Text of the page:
Measure To Ensure Development Of Quality NJ Workforce Advances

Bill Would Encourage Businesses to Provide Paid Internships

TRENTON – A bill sponsored by Senators Joseph F. Vitale and Jim Whelan which would allow companies which provide paid internships to qualified interns to claim a tax credit was approved by the Senate Budget and Appropriations Committee today by a vote of 9-2.

“Internship programs are invaluable, not only for providing students with real-world experience in their chosen field, but also in connecting employers with potential new hires,” said Senator Vitale, D-Middlesex. “However, as a result of the global economic crisis and increased job market competition, many businesses are relying more and more on unpaid intern positions, which put middle class students and people who have to support themselves through school at a disadvantage. Through this legislation, we’re creating a tax incentive to encourage businesses to establish internship programs which benefit the greatest number of students possible.”

“While unpaid internships can still hold value in terms of training a student for the practical application of their degree, these programs fail to recognize the challenges that many working class college students face,” said Senator Whelan, D-Atlantic. “With the high cost of college tuition in New Jersey, and the fact that families throughout the State are struggling to afford the basic cost of living, many students depend on part-time work in order to pay for school. By offering tax credits to employers which provide paid internships, we’re allowing hard-working college students a chance to earn a part-time salary, while at the same time allowing them to develop the skills and experience they will need to put their schooling to good use in the job market.”

The bill, S-2373, would allow a company to claim a corporate business tax (CBT) credit or gross income tax (GIT) credit for certain wages paid to qualified interns in tax year 2012 and 2013. Under the bill, a qualified intern would be defined as an individual enrolled and in good standing at a New Jersey four-year institution of higher education, a New Jersey county college, or a New Jersey accredited post secondary business, technical, trade or vocational school, who is employed and supervised in a position that provides training and experience in their chose field of study. To be eligible for tax credits, businesses must pay qualified interns at least $8.00 an hour, and the term of internship must last at least 12 weeks and include a minimum of 14 hours of service per week.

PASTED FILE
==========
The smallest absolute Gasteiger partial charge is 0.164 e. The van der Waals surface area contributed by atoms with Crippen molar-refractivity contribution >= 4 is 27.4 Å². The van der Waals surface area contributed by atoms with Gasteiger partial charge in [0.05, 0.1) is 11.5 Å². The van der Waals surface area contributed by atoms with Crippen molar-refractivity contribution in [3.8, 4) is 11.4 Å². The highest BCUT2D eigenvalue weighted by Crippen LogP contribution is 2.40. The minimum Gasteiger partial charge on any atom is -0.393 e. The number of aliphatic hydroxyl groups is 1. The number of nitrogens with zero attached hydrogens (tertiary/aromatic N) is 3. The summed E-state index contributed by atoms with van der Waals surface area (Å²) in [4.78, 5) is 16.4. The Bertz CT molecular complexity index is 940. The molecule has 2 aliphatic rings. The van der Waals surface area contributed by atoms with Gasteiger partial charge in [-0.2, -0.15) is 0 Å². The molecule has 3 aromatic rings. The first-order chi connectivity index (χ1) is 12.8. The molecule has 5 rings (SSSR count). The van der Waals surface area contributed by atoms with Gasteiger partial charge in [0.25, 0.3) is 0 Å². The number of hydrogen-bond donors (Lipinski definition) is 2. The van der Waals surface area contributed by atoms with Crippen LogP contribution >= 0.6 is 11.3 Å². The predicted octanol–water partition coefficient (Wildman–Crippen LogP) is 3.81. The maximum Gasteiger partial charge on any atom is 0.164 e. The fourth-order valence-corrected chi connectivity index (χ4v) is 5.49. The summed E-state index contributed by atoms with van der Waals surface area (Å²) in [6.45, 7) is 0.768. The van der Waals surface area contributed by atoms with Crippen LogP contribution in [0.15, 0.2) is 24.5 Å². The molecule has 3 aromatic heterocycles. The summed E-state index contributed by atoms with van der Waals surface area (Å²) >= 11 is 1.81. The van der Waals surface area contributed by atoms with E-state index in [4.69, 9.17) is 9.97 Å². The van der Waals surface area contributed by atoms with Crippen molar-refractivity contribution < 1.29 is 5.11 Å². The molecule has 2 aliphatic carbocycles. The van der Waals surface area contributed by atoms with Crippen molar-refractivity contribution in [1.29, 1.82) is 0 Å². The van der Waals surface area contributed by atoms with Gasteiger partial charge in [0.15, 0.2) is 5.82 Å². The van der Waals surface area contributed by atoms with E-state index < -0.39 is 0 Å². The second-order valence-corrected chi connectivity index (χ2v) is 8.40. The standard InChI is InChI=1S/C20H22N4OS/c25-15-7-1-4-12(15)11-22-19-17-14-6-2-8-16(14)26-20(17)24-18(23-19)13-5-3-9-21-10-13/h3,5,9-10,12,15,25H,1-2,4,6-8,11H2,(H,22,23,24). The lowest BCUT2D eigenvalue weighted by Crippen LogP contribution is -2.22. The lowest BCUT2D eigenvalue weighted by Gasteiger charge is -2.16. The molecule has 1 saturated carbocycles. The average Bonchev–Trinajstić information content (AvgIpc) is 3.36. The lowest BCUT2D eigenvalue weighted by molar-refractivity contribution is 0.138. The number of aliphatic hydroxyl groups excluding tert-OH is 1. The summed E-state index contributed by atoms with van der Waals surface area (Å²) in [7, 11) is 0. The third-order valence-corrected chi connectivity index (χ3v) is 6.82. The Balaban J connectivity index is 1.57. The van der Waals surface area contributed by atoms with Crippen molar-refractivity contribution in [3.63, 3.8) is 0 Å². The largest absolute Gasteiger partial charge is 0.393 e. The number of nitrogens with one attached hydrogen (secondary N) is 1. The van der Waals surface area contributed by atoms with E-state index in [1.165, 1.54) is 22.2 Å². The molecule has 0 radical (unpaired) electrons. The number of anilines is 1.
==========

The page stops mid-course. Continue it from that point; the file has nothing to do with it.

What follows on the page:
The bill would provide that businesses could claim a credit of 40 percent of the compensation paid to qualified interns, or $600 of that compensation per year, whichever is less. Under the bill, a corporate taxpayer which employees three or more qualified interns in a tax year would receive a $75 bonus per intern. The bill would limit the combined credits under both the CBT and GIT to 5,250 qualified interns or 700 participating businesses annually, whichever threshold is triggered first.

The bill is modeled after a recently enacted program known as the Philadelphia Internship Tax Credit Program, and is intended to incentivize businesses in New Jersey to establish paid internship programs, rather than unpaid internships. If the program is maxed out, it would cost the State, at most, a little more than $3.5 million a year.

“Recent studies have found that 50 percent of graduating college students have held internships, with between a quarter to a half of those student interns receiving no pay for their work,” said Senator Whelan. “Internships are important for both employers and employees, because statistics also show that those who have performed internships are more likely to be hired after graduation. According to the National Association of Colleges and Employers, employers indicated that while 31 percent of their new employees came from their own internship programs, 62 percent had internship experience of some kind.”

“This bill would allow New Jersey’s future workforce to receive the training and skills it needs to be competitive, without opening up students to exploitation by employers who are only looking for free labor,” said Senator Vitale. “Paid internships give students an opportunity to earn a paycheck and important professional experience, and allow employers to supplement their workforce and groom potential new hires. These programs can be immensely valuable to both sides, and hopefully, by providing tax incentives to employers, we can encourage more paid internships in the Garden State.”

The bill now heads to the full Senate for consideration.

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